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Antibodies Part 1: CRISPR

Saturday, June 06, 2015 - 04:38 AM

(Photo Credit: NIH/NIAID/Flickr)
Hidden inside some of the world’s smallest organisms is one of the most powerful tools scientists have ever stumbled across. It's a defense system that has existed in bacteria for millions of years and it may some day let us change the course of human evolution. 

Out drinking with a few biologists, Jad finds out about something called CRISPR. No, it’s not a robot or the latest dating app, it’s a method for genetic manipulation that is rewriting the way we change DNA. Scientists say they’ll someday be able to use CRISPR to fight cancer and maybe even bring animals back from the dead. Or, pretty much do whatever you want. Jad and Robert delve into how CRISPR does what it does, and consider whether we should be worried about a future full of flying pigs, or the simple fact that scientists have now used CRISPR to tweak the genes of human embryos.

As of February 24th, 2017 we've updated this story.


Jennifer Doudna, Eugene V. Koonin, Beth Shapiro and Carl Zimmer


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Comments [93]

Daniel Vasiliu

Thnk you for the most (SCREECHING SOUND) informative cast. Unfortunately (SOMBER MUSIC) I freaking hate the (HAHAHAH SOUNDS) sound effect. Had to stop (TIRES SCREECH ON THE ASPHALT) and go look some information (CLIPPY SOUND) online.

So annoying I just had to (BYE BYE BABY CHORUS) leave a comment.

(APPLAUSE) thank you for (PAGE TURNING) reading.


Mar. 09 2018 07:25 PM
Marcel J from Guatemala, Guatemala

So, is this the inevitable end of plastic surgery?

Feb. 02 2018 12:33 PM
karl from minnesota


Feb. 03 2017 02:18 PM
pppx3 from Sydney

Interesting... I suppose there are many concerns, but it sounds promising.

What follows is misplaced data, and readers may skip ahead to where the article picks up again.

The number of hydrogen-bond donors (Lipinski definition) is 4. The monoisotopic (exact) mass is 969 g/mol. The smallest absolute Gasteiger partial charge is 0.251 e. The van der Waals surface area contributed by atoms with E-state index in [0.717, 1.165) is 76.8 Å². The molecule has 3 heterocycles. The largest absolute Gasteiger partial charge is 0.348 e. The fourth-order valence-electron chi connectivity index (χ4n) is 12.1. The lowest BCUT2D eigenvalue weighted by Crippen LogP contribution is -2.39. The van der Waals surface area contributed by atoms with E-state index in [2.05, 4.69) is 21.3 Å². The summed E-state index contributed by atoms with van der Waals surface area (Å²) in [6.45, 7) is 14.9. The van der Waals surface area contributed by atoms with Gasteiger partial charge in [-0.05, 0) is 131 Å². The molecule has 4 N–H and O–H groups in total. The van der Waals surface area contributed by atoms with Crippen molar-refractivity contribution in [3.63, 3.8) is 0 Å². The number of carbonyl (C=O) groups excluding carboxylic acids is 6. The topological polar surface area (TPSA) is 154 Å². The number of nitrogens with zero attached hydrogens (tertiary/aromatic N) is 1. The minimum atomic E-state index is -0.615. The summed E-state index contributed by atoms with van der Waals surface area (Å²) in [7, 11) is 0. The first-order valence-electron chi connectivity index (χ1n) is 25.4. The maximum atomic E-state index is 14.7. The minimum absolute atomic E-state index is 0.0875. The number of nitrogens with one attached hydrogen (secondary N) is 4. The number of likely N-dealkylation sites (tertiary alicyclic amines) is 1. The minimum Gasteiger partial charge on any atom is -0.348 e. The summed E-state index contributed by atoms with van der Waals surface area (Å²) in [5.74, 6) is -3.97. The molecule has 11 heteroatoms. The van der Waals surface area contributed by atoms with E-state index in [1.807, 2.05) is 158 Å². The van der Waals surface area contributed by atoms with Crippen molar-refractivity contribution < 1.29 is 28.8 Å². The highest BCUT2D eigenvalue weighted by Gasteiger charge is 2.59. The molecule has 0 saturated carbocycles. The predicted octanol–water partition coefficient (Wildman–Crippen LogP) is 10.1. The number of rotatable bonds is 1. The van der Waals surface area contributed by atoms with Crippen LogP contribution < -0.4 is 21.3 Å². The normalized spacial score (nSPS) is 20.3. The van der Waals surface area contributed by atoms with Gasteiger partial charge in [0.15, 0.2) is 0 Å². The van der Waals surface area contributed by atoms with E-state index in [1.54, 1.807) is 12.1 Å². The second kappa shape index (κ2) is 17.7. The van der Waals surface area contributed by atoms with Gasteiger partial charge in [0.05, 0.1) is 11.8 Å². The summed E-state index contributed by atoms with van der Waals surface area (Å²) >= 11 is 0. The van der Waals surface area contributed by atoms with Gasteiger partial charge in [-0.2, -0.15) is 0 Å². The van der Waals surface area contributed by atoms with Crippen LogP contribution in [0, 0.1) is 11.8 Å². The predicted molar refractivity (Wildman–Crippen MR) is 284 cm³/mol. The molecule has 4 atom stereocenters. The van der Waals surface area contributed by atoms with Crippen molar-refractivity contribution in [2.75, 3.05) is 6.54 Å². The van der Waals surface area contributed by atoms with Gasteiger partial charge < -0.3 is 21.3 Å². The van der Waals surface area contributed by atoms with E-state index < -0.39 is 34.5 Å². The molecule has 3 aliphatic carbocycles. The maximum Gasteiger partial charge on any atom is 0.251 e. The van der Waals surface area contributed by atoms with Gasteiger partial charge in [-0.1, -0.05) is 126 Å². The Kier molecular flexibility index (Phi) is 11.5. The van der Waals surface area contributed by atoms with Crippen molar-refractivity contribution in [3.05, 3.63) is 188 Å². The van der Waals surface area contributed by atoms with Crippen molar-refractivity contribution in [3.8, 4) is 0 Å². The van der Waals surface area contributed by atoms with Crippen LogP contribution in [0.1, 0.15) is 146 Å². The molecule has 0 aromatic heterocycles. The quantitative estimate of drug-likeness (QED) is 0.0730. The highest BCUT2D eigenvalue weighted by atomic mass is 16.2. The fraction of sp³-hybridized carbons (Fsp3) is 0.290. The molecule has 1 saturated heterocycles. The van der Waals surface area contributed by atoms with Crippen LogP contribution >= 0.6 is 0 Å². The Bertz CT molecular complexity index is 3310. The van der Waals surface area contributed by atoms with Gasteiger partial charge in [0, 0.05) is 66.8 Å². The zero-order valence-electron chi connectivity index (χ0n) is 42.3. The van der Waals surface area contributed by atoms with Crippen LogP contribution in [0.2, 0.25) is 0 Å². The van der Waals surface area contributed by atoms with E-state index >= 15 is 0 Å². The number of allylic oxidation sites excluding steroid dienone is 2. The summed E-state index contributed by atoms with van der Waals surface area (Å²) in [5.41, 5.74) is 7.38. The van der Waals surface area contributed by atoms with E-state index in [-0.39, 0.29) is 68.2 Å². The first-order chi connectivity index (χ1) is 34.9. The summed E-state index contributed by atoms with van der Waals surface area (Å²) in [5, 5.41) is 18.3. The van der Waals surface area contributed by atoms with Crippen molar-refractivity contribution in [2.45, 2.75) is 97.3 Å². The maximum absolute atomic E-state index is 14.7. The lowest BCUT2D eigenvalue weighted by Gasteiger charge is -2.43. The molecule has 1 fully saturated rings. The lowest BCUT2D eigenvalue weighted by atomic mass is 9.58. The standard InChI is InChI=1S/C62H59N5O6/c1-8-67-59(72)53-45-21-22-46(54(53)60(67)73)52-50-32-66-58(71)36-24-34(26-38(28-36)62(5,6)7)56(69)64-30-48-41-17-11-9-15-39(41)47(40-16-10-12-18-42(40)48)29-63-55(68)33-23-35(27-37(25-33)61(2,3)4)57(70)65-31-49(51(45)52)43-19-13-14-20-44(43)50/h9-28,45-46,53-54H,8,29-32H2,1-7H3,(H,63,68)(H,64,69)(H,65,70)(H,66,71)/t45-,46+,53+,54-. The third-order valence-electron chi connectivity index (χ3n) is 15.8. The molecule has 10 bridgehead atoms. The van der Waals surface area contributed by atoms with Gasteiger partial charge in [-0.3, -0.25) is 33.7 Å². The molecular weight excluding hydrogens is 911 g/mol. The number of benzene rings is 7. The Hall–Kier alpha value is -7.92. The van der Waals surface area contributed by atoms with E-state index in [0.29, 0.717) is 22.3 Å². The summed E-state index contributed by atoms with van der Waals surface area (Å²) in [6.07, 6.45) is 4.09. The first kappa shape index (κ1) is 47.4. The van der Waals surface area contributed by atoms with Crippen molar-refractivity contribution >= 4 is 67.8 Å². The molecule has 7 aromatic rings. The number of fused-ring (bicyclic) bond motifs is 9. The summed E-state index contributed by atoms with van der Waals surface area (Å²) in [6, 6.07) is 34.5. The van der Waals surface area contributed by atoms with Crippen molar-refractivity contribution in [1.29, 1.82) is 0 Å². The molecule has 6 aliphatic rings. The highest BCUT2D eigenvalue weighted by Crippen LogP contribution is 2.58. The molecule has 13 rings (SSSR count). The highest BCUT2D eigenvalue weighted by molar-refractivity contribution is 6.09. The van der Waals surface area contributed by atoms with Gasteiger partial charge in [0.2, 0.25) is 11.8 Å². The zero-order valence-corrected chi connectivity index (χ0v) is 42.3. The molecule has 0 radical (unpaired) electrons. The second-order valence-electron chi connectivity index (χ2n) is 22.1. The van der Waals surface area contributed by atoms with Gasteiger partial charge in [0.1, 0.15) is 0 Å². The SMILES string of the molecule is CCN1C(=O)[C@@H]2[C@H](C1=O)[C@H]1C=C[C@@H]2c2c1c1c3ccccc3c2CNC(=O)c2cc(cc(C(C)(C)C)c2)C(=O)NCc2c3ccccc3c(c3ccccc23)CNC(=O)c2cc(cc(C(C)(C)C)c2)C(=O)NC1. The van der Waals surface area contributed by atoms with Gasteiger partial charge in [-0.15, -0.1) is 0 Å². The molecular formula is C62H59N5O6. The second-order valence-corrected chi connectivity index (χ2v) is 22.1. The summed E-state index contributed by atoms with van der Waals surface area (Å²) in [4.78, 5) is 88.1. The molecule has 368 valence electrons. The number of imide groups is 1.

My first thought was about the process itself, I would hope that the 'gene editing' does not take away from the original purpose of the natural process and that is to get rid of virus's... whilst fighting on one front, I'd be concerned about what's happening on another front.

The implications of genetic change is vast and exciting, but having everything "pure" and "perfect" denies natures way of creating "exceptions", naturally occurring exceptions could be there for a "reason". Balance is the key.

As for ethics... I would hope that this sort of technology is truly used to improve the quality of life here and not purely for created for commercial greed. Let's be careful how far we take this. "With great power comes great responsibility" and this is a great power indeed.

Even the mere fact that China announced they achieved this is a power play. I'm certain that financial markets would have changed from that day for certain organisations...

As for IVF, not many people worry about it, until they need it. It's expensive and does not affect everyone. I truly believe that this will affect everyone, since it's cheap and can and will be used for food production, no question about it.

Dec. 21 2016 07:52 PM
Adriana Brungardt from Cortez Colorado

I teach high school biology and we are in a unit on DNA, mutations, and genetics. I played this podcast for my students and then had a Socratic debate about it. They loved this podcast and it really lit a fire in their imaginations! I was so impressed with the thoughts and concerns they brought up as a reaction to this.

Oct. 12 2016 03:36 PM
Amanda Grade 3 Brain Cancer Patient from New Smyrna Beach, FL

BRAVO!! Fantastic segment!! I see many people commented that this segment was a bit basic, but for someone like me, who is not a scientist, I LOVED IT! I am a 36 year old patient with TERMINAL Grade 3 Brain Cancer, so the idea that perhaps in 10 or 20 years CRISPR could potentially provide a "cure" to terminal cancers is overwhelming. I loved the entire segment, jokes, sound effects, the explanation, the "what if's"...thank you RadioLab! Looking forward to Part 2!

Sep. 26 2016 10:35 AM
Patrick Gavin from San Francisco

Fascinating stuff! Is it me or does Jad sound like Edward Norton?

Sep. 01 2016 11:24 PM
peachy from from

luv dis episode
but wait.....

where is part II

May. 09 2016 05:08 PM
`XxunicornxX from your mom ass


Apr. 13 2016 05:08 PM
baddest from az


not hahahahaha u fall for it

Apr. 13 2016 04:43 PM
Ian Watson from Hobart, Australia